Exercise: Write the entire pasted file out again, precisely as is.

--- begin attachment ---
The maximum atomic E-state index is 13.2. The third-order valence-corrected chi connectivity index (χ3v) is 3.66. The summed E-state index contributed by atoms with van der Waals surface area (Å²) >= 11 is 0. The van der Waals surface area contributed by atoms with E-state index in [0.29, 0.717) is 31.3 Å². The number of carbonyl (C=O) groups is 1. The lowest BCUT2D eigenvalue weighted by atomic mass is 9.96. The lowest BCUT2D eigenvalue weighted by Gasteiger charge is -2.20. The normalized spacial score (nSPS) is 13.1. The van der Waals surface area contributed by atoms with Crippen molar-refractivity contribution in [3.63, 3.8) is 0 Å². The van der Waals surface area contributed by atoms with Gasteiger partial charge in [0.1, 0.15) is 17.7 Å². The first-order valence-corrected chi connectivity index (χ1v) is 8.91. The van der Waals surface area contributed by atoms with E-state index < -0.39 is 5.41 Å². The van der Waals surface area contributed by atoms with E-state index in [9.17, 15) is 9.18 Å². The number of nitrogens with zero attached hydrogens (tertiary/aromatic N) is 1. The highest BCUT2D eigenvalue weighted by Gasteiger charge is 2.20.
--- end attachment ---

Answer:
The maximum atomic E-state index is 13.2. The third-order valence-corrected chi connectivity index (χ3v) is 3.66. The summed E-state index contributed by atoms with van der Waals surface area (Å²) >= 11 is 0. The van der Waals surface area contributed by atoms with E-state index in [0.29, 0.717) is 31.3 Å². The number of carbonyl (C=O) groups is 1. The lowest BCUT2D eigenvalue weighted by atomic mass is 9.96. The lowest BCUT2D eigenvalue weighted by Gasteiger charge is -2.20. The normalized spacial score (nSPS) is 13.1. The van der Waals surface area contributed by atoms with Crippen molar-refractivity contribution in [3.63, 3.8) is 0 Å². The van der Waals surface area contributed by atoms with Gasteiger partial charge in [0.1, 0.15) is 17.7 Å². The first-order valence-corrected chi connectivity index (χ1v) is 8.91. The van der Waals surface area contributed by atoms with E-state index < -0.39 is 5.41 Å². The van der Waals surface area contributed by atoms with E-state index in [9.17, 15) is 9.18 Å². The number of nitrogens with zero attached hydrogens (tertiary/aromatic N) is 1. The highest BCUT2D eigenvalue weighted by Gasteiger charge is 2.20.